Ricky Gervais used to the "laziest, least ambitious person" he knew.

The comic star admits he didn't try hard enough to make the most of his career when he was younger and it took him a long time to develop a hard work ethic, which eventually paid off with his hit sitcom 'The Office'.

He told Radio Times magazine: "I used to be the laziest, least ambitious person I knew. I never really thought about even having a career. Being a working-class Brit I believed it was better to never try than to try, and run the risk of failing.

"Americans are brought up to believe they can be the president of the United States. British kids are told, 'Don't be stupid. It won't happen for you.'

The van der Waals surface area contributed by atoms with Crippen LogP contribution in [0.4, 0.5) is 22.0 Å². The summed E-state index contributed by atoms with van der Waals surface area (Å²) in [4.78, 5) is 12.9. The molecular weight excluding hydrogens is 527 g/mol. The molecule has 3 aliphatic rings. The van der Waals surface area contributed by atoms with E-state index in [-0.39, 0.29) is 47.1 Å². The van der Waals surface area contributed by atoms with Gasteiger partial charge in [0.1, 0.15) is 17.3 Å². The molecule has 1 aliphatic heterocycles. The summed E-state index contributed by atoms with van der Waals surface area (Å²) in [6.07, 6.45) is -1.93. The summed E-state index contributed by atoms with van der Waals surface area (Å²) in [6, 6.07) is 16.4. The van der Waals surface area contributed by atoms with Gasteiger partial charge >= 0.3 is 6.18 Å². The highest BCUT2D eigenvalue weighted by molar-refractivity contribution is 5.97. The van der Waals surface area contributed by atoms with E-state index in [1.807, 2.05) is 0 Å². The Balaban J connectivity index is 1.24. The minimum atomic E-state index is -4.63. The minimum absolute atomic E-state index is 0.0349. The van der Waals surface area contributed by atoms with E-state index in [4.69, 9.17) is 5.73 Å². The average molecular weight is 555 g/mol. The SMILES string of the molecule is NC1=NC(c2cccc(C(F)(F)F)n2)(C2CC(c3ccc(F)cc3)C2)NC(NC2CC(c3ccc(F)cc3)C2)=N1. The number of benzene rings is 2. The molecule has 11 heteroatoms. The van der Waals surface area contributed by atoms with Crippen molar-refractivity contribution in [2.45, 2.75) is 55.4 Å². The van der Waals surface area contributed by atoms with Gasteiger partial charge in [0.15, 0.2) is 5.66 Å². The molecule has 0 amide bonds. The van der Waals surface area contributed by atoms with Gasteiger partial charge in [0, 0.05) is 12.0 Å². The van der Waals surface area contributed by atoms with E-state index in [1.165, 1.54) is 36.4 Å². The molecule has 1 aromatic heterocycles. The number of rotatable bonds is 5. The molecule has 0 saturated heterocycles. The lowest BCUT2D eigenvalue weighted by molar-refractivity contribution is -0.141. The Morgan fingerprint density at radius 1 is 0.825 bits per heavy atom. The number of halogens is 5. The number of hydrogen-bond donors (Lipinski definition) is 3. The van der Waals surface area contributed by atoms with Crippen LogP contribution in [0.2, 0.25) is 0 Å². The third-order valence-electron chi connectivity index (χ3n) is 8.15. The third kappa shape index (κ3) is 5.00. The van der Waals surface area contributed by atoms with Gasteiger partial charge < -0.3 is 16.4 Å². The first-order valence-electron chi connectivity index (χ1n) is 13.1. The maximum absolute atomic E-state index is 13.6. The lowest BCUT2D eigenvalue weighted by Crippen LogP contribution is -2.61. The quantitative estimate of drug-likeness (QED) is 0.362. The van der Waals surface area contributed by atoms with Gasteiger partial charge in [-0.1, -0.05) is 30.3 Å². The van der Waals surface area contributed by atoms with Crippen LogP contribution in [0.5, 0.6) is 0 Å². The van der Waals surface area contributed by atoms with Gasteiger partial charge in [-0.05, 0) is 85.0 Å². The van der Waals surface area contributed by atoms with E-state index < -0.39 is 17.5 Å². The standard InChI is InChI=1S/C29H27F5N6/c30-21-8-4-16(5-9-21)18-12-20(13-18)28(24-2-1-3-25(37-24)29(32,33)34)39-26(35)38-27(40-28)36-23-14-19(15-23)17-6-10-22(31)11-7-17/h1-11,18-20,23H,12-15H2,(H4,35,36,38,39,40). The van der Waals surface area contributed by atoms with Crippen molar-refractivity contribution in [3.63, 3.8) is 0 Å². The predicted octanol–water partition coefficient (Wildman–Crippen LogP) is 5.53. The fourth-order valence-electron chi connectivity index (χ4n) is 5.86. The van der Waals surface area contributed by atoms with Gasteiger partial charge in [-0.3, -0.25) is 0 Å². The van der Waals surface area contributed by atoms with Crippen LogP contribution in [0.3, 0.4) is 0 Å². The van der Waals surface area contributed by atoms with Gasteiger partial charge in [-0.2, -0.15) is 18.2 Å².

"This is my greatest regret. It's a disgusting attitude and potentially a waste of a life. Writing and directing 'The Office' was the first thing I ever tried my hardest at. The reward was revelatory."

'The Office' aired in the UK in 2001 and proved a huge hit, and was later converted into versions in the US, France and Germany among many other countries.

While he is keen to encourage people to follow their dreams, Ricky, 50, is wary of children's aspirations in the modern world, and thinks many have the wrong idea about fame.

He added: "A recent university survey asked a sample of 10 year olds what they wanted to be when they grew up. They answered 'famous'. Just famous.

"I never tried to be famous. I was willing to be the centre of attention in a small group of friends for saying something funny. Even interesting. I wanted to be the funniest person in the room, not the most famous.

"I guess I always wanted to be eminent. Being known for something. Being known for being good at something. Maybe even the best at something."